RA 4653 is an old law passed in 1966 whose intent is to safeguard public health from the possible spread of diseases from imported used clothing and rags. It is also premised on protecting the “dignity of the nation” from the idea of patronizing someone else’s hand-me-downs.

The law penalizes violators with fines between two hundred pesos to P20,000 or imprisonment of two to five years. Its provision also mandates that confiscated items be burned in the presence of certain agencies concerned.

RA 4653 preceded the birth of today’s so-called ukay-ukay industry, an enterprise economy that if properly taxed could yield a significant income stream for the government. Proposed legislation in Congress estimates that the ukay-ukay business if legalized can earn at least P700 million annually in new taxes for the government.

It is ironic that the failure of the government to strictly implement RA 4653 from the outset not only ushered in the proliferation of ukay-ukay shops but also its popularization and even integration into the local culture.

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Today, ukay-ukay is not even an underground economy as it should be because of the law. The government has allowed it to become a mainstream enterprise that is even partly captured in the formal economy by way of local taxes imposed on retail stores. It certainly provides jobs and makes a significant contribution in meeting certain needs for affordable clothing in the time of economic hardship exacerbated by the pandemic.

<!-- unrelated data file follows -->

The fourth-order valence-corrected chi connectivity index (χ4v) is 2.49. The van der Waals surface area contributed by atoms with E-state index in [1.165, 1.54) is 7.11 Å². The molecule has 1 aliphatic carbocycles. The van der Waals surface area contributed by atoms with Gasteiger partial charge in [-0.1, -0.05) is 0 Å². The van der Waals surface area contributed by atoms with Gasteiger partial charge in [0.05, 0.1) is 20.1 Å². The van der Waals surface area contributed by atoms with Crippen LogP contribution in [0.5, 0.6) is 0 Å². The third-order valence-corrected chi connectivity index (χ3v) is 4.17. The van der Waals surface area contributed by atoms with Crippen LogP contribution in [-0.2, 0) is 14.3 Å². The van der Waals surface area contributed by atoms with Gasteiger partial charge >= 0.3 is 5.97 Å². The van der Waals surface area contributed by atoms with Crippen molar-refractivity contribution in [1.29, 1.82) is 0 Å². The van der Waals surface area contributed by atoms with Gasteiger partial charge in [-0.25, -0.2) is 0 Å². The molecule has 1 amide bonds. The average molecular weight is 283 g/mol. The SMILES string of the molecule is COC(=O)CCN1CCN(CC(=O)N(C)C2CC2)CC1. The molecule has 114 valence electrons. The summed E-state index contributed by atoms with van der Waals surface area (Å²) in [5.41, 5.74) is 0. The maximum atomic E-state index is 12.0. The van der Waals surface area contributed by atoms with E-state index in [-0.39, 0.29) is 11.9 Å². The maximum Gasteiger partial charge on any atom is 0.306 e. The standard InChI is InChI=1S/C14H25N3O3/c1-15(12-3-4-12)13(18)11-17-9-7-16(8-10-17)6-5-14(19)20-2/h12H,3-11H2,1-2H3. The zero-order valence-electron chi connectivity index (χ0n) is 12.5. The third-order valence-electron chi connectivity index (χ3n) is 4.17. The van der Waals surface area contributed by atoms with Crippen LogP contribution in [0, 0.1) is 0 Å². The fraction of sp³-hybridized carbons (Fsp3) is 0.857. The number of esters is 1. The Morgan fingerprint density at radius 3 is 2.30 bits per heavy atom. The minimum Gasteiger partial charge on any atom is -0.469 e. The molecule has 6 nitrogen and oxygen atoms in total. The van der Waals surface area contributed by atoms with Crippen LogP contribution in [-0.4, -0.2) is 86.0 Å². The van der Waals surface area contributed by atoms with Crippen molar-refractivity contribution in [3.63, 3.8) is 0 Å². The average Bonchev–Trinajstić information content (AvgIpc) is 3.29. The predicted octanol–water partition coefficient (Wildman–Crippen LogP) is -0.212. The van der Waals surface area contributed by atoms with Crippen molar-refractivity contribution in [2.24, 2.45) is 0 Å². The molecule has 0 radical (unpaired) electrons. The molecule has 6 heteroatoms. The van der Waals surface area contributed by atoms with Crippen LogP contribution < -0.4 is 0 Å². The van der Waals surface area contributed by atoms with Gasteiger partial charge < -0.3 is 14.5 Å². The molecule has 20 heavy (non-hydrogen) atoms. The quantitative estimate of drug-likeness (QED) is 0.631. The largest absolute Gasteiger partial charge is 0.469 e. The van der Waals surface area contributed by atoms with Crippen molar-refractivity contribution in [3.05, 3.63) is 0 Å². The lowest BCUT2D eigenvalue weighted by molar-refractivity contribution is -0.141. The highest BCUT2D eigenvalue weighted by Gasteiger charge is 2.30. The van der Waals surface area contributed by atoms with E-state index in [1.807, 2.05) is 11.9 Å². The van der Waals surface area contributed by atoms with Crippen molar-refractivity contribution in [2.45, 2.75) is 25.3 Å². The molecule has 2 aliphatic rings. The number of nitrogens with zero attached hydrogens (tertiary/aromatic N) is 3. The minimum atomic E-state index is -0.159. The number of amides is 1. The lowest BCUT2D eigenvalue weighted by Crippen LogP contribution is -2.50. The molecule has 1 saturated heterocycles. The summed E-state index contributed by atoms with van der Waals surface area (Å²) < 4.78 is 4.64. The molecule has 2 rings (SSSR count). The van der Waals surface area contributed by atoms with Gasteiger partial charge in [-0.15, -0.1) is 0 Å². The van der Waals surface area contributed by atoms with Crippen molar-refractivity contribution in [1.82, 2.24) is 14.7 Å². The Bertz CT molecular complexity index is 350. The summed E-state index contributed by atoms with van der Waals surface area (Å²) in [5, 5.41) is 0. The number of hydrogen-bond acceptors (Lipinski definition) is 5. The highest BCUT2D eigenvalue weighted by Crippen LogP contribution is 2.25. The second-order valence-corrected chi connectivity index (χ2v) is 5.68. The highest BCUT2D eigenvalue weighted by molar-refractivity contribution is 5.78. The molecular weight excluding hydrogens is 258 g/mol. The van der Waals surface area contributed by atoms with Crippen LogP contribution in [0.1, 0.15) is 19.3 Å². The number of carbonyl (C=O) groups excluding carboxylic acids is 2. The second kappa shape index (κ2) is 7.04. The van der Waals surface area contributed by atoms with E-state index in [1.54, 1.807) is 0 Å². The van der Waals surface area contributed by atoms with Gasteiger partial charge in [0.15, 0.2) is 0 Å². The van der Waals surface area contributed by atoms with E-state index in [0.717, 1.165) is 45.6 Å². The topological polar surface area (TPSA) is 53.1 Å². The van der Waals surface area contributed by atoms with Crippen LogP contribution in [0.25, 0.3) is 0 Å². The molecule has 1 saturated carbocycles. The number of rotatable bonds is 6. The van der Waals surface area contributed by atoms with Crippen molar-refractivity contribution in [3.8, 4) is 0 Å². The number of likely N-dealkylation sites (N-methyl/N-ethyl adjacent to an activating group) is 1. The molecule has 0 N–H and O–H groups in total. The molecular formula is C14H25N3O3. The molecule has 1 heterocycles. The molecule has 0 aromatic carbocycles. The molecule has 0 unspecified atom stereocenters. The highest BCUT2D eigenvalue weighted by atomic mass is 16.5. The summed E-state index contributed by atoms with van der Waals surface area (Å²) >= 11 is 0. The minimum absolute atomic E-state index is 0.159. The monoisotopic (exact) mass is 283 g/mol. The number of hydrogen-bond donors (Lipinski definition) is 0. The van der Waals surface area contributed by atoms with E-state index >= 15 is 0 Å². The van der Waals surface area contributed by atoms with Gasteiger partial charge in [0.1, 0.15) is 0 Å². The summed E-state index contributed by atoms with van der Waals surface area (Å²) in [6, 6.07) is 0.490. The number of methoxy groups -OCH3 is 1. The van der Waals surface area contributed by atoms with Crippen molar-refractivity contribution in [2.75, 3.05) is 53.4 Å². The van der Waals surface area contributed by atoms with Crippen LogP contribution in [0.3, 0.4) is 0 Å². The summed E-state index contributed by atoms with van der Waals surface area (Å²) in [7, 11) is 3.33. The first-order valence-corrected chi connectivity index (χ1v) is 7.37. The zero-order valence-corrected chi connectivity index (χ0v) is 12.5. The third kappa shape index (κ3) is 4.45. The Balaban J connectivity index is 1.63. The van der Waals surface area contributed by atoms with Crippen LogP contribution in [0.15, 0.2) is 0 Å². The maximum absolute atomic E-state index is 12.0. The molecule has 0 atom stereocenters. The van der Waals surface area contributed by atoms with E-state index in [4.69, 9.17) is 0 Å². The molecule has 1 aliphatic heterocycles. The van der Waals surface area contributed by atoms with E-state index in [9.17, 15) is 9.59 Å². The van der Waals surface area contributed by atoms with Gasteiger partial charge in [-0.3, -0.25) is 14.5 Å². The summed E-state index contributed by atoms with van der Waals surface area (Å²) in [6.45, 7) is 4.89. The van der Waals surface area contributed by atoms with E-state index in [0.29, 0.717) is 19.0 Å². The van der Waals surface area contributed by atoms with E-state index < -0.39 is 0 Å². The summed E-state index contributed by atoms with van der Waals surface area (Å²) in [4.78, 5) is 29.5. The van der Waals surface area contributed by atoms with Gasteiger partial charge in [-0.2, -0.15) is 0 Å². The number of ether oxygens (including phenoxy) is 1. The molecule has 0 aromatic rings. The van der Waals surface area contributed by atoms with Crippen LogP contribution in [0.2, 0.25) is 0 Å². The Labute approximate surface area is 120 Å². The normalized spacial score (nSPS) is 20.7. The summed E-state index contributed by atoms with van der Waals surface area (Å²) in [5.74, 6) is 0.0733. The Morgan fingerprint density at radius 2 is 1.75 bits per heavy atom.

Used clothes importation remains illegal in light of RA 4653. And while the Bureau of Customs conducts occasionally raids, it is evident that its enforcement system is a flawed and corrupted process partly responsible for the thriving industry.

This week’s raid by the Criminal Investigation and Detection Group on a major supplier of ukay-ukay goods and the reported confiscation of around P2 million worth of banned items shook the foundations of a thriving enterprise rooted in these illegal items.

However, the absence of coordination among agencies and policymakers involved – including City Hall, the trade industry department, the BOC, and even the provincial government creates new problems when only one particular agency tries to do something.

The government needs to step up and put its act together to effect a meaningful policy and enforcement environment to regulate the ukay-ukay economy without hurting those who have already become dependent on it during these hard times of the pandemic.

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